An Arsenal ornament hangs from a Christmas tree branch in a nondescript lobby at Emirates Stadium in North London, lights glowing in its reflective surface. Even on the days when there are no matches at this 60,260-seat venue, the quiet lobby off Queensland Road keeps the electric cheer going strong.
Just after 9 a.m. on an overcast day back in November, three Mikes gather in an that assuming waiting room for one of the best-known football clubs in the world.
- There’s Michael Lloyd, silver-haired manager of this 60,000-seat stadium, immediately identifiable as he’s come dressed in a bright red jacket emblazoned with the famous, cannon-bearing Arsenal badge.
- There’s Mikey Clark, chief technology officer of Pivot Power, the glasses-equipped brains behind the stadium’s latest big tech project.
- And then there’s me, the journalist who’s come to learn about an ambitious plan to help power the whole stadium — and one day, maybe the Christmas tree lights in this lobby — off a giant battery.
As we make our way through the grey, concrete corridors of the Emirates, I catch glimpses of brightly-lit rooms, filled with photos of the team’s crowning achievements. As someone who once failed to identify longtime football manager Sam Allardyce on a pub TV, I can’t help but feel this tour is somewhat wasted on me.
Eventually, we’re standing in front of a large array of grey boxes, enclosed behind fencing. On the outside wall, plants have pushed their way through the brickwork, backed by the overground railway that runs along the stadium perimeter. This cold-looking battery installation, overshadowed by the far more exciting football matches upstairs, could pave the way to avoiding a global ecological crisis. Arsenal has become the first football club in the UK to install a large-scale battery to power its stadium.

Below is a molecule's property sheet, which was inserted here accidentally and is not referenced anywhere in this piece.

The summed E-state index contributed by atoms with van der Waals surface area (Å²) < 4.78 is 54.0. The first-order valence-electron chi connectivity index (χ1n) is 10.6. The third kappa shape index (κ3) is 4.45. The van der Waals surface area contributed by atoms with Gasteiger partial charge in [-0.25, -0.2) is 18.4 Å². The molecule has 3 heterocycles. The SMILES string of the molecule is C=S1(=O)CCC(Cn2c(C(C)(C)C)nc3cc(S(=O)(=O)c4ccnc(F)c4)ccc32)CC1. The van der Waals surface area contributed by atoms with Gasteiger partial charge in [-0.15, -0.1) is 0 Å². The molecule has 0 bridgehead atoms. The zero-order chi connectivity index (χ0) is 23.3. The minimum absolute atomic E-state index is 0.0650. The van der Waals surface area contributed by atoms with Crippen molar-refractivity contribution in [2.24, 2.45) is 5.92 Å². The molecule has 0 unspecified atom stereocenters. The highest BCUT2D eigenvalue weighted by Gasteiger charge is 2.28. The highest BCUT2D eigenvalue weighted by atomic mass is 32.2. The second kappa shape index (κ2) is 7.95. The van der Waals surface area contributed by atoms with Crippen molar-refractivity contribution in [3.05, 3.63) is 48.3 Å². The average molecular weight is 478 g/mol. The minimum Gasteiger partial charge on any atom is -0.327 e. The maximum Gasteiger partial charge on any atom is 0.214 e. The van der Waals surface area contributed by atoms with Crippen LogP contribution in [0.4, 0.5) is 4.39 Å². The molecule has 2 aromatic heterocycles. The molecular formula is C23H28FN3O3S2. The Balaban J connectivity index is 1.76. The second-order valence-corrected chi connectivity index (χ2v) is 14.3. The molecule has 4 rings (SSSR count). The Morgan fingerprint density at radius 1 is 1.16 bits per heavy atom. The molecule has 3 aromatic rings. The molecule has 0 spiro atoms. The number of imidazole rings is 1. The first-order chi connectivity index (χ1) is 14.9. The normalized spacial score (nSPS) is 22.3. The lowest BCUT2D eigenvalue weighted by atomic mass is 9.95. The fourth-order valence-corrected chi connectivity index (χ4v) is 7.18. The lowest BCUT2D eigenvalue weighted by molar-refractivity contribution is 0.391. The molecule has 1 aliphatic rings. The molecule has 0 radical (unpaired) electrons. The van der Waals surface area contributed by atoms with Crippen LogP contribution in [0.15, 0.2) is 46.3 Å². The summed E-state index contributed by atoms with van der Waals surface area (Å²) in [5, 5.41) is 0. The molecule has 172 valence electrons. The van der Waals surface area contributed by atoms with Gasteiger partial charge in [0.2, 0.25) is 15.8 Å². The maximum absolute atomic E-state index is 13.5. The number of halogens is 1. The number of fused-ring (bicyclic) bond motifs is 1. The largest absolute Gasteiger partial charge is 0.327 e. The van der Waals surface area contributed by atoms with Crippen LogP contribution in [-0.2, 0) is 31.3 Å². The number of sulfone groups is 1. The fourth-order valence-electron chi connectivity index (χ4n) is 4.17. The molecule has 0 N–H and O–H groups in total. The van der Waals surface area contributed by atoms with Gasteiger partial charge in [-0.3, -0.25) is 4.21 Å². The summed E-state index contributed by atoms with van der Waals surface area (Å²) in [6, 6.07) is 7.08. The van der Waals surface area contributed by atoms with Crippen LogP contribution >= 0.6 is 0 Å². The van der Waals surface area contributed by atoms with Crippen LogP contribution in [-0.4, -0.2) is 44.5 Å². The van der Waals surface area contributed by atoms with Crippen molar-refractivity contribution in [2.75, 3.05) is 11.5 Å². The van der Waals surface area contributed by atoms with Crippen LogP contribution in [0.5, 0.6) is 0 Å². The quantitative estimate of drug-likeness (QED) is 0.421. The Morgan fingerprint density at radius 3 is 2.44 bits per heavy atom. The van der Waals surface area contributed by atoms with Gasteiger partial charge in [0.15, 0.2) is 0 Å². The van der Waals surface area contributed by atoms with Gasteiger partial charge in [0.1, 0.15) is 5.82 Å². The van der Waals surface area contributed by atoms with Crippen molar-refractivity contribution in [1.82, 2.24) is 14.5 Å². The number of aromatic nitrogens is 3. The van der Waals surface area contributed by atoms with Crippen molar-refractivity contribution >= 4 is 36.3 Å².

Four days earlier, Arsenal had announced that it had installed the 2.5-megawatt-hour lithium-ion battery storage system underneath the Emirates. That’s the equivalent of 40 Tesla Model 3s. It’s enough to power more than 10 million 10-watt light bulbs for 24 hours. It’s enough to power 2,700 average UK households for about two hours. The battery is designed to work alongside a traditional grid setup to keep costs down during a match.
Following a successful run of the battery during a match with Cardiff City on January 29 — with the Gunners side winning 2-1 in a not-pretty affair — the stage is now set for its next challenge, when the Arsenal face off against Bate Borisov in Europa League competition on Thursday, February 21.